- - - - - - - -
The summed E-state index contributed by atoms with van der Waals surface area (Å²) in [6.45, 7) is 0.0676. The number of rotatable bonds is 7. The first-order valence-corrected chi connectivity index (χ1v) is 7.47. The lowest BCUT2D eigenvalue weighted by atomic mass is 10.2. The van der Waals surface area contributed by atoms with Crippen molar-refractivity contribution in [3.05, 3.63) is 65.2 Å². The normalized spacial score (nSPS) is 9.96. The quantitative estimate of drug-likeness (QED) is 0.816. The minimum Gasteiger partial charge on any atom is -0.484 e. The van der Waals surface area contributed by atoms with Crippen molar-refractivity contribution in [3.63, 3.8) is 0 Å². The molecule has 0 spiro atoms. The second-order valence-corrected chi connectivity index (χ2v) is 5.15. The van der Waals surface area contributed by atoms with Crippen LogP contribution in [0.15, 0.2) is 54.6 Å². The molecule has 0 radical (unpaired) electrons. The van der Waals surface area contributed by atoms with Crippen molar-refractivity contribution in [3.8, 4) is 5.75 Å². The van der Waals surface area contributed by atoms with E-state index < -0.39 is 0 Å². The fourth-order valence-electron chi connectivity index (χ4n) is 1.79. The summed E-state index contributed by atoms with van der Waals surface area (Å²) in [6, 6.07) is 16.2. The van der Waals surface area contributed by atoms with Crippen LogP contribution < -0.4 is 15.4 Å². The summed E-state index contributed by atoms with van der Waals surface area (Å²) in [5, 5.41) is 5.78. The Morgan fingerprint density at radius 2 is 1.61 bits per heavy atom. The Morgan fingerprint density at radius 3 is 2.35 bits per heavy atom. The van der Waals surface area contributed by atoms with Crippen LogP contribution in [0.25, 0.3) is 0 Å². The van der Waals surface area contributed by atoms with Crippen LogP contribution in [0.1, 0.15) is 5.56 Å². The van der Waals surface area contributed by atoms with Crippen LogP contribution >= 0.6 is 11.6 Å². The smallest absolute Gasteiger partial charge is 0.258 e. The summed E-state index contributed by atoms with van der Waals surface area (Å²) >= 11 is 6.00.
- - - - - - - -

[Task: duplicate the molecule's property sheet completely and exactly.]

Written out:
The summed E-state index contributed by atoms with van der Waals surface area (Å²) in [6.45, 7) is 0.0676. The number of rotatable bonds is 7. The first-order valence-corrected chi connectivity index (χ1v) is 7.47. The lowest BCUT2D eigenvalue weighted by atomic mass is 10.2. The van der Waals surface area contributed by atoms with Crippen molar-refractivity contribution in [3.05, 3.63) is 65.2 Å². The normalized spacial score (nSPS) is 9.96. The quantitative estimate of drug-likeness (QED) is 0.816. The minimum Gasteiger partial charge on any atom is -0.484 e. The van der Waals surface area contributed by atoms with Crippen molar-refractivity contribution in [3.63, 3.8) is 0 Å². The molecule has 0 spiro atoms. The second-order valence-corrected chi connectivity index (χ2v) is 5.15. The van der Waals surface area contributed by atoms with Crippen LogP contribution in [0.15, 0.2) is 54.6 Å². The molecule has 0 radical (unpaired) electrons. The van der Waals surface area contributed by atoms with Crippen molar-refractivity contribution in [3.8, 4) is 5.75 Å². The van der Waals surface area contributed by atoms with E-state index < -0.39 is 0 Å². The fourth-order valence-electron chi connectivity index (χ4n) is 1.79. The summed E-state index contributed by atoms with van der Waals surface area (Å²) in [6, 6.07) is 16.2. The van der Waals surface area contributed by atoms with Crippen LogP contribution < -0.4 is 15.4 Å². The summed E-state index contributed by atoms with van der Waals surface area (Å²) in [5, 5.41) is 5.78. The Morgan fingerprint density at radius 2 is 1.61 bits per heavy atom. The Morgan fingerprint density at radius 3 is 2.35 bits per heavy atom. The van der Waals surface area contributed by atoms with Crippen LogP contribution in [0.25, 0.3) is 0 Å². The van der Waals surface area contributed by atoms with Crippen LogP contribution in [0.1, 0.15) is 5.56 Å². The van der Waals surface area contributed by atoms with Crippen LogP contribution >= 0.6 is 11.6 Å². The smallest absolute Gasteiger partial charge is 0.258 e. The summed E-state index contributed by atoms with van der Waals surface area (Å²) >= 11 is 6.00.